But the guns never seem to go away…

Guns Kill–that’s their purpose
Take them away and they can’t kill.
Take them away and individuals might
Start seeing some of summer’s greens
Waiting for their breath to breathe in,
Waiting for their breath to begin to breathe…

© 2019 Michelle Kogan

Please add your links below so all can partake of all the poetry goodness for this week!

Visit Renée LaTulippe’s site No Water River to find out more about what Poetry Friday is.

Also Tabatha Yeatts at her site The opposite of Indifference has a request:

“Send me links to your posts if they are poems about/to/inspired by Naomi Shihab Nye!”

Here’s the post that I will be adding them to:
https://tabathayeatts.blogspot.com/2019/05/poems-about-poets.html

Screen-Shot-2018-12-27-at-6.19.40-PM

About Michelle Kogan Art, Illustration, & Writing

Michelle Kogan is an artist, illustrator, instructor, and writer, creating colorful allegorical figure, flora and fauna paintings and children's illustrations, which have a sensitivity to endangered species, and the environment. She is an art instructor at the Evanston Art Center and offers Plein Air Painting Workshops at nature venues in the Chicago area including the Lincoln Park Conservatory, Peggy Notebaert Nature Museum, and Lurie Gardens at Millennium Park. Visit her online Etsy Shop at: http://www.MichelleKoganFineArt.etsy.com and her website: http://www.michellekogan.com
This entry was posted in Nature, Painting, Pencil Drawing, Plein Air Art, Poem, Writing and tagged , , , , , , , , , , , , , , , , , , , , , , , , , , , , , , , . Bookmark the permalink.

45 Responses to Poetry Friday Roundup is Here–Celebrating Tracy K. Smith at the Chicago Public Library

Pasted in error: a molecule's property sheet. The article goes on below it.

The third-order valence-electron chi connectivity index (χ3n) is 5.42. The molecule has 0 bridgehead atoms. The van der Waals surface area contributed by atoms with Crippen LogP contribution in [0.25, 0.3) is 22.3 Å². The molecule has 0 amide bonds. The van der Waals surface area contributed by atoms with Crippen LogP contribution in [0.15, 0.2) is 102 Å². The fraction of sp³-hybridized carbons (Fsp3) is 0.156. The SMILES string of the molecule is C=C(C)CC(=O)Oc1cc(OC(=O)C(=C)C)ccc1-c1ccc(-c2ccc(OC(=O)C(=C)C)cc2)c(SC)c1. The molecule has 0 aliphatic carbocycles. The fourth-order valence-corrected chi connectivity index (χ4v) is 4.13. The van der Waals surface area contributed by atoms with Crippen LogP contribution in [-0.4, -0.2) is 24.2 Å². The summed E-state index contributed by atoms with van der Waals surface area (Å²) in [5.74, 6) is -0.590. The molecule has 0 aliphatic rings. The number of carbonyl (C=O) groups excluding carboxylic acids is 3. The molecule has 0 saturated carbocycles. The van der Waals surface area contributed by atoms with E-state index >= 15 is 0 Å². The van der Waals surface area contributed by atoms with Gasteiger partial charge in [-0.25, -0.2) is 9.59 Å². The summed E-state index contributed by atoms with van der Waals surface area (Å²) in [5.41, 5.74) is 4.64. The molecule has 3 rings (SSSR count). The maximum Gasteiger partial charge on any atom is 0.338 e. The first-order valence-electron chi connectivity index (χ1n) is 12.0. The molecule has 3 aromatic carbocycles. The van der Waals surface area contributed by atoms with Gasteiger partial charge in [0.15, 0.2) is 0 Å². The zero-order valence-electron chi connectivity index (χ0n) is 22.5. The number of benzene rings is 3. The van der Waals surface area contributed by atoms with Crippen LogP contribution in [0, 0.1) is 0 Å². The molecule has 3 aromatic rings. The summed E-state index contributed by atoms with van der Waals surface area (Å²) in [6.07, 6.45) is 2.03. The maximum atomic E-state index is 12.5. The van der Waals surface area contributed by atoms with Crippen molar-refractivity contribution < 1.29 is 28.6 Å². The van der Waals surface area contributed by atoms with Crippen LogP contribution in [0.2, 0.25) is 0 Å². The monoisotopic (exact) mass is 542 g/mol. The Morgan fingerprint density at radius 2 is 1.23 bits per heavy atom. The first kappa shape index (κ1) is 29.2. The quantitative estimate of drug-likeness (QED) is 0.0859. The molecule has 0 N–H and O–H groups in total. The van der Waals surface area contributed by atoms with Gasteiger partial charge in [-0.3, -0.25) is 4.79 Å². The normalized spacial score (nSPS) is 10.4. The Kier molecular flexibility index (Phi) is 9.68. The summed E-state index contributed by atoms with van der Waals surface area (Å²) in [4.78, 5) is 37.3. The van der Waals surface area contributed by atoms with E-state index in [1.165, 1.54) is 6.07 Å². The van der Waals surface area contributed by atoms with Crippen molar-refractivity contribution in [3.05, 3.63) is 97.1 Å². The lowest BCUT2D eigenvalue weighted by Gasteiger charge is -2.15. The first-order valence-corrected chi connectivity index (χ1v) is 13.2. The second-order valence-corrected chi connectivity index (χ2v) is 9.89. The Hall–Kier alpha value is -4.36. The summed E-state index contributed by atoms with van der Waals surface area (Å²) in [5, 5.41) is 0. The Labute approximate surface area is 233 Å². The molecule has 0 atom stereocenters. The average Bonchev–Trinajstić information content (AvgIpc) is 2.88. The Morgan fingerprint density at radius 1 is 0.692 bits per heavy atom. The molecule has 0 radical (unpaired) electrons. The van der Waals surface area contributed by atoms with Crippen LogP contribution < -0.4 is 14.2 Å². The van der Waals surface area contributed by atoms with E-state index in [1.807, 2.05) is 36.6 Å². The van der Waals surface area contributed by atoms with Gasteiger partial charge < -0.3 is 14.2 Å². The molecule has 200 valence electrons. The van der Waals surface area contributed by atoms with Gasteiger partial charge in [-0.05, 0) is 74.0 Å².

1. Linda M. says:

    Michelle! My post this week is sharing how much I love and am changed by The Slowdown with Tracy K. Smith! You cannot imagine my giggle of delight when I popped over to your blog this evening. I’m so envious that you got to enjoy hearing her in person. So neat! Thank you for sharing some of her work here. The Slowdown highlights the work of other poets…but I am really pleased to read Wade in the Water here. Smith is so layered. She sounds like an old soul and a favorite cousin at the same time each morning when I listen to her. I’ll bet you could see/feel that too. Thank you for hosting this week. Your yellow and green are especially cheerful. I love the combination of those colors.

  2. jama says:

    Thanks for sharing Smith’s poem and about her podcast (which I didn’t know about), and also for your powerful poem about gun violence. How lucky you were to see and hear Tracy in person! Thanks so much for hosting this week.

  3. maryleehahn says:

    Wow. Your poem is so powerful. I love the repetition and how you brought the beginning back at the end. Thanks for hosting and for the heads up about that podcast. I’ve been hearing about it. Now I just need to subscribe and listen!

  4. I recently added The Slowdown to my morning podcast routine — along with Bird Note. I am so enjoying “getting to know” our Poet Laureate, her selected poems, and poets I am sometimes familiar with, but often not. Many thanks for hosting this week. Cheers! — Christie

  5. Pingback: I Know It’s Almost Summer #PoetryFriday – Wondering and Wandering

  6. Dear Michelle ~ oh, the bounty of things which can sustain us! Sometimes it feels like too much, too much, and sometimes, as when I read the parts of Tracy Smith’s poems and your own green poem, I want/need media to keep feeding me. It’s a balance: between walking away from other voices so I can hear nature and my own voice…and sticking around until to hear the last word. And I LOVE the bee in your drawing!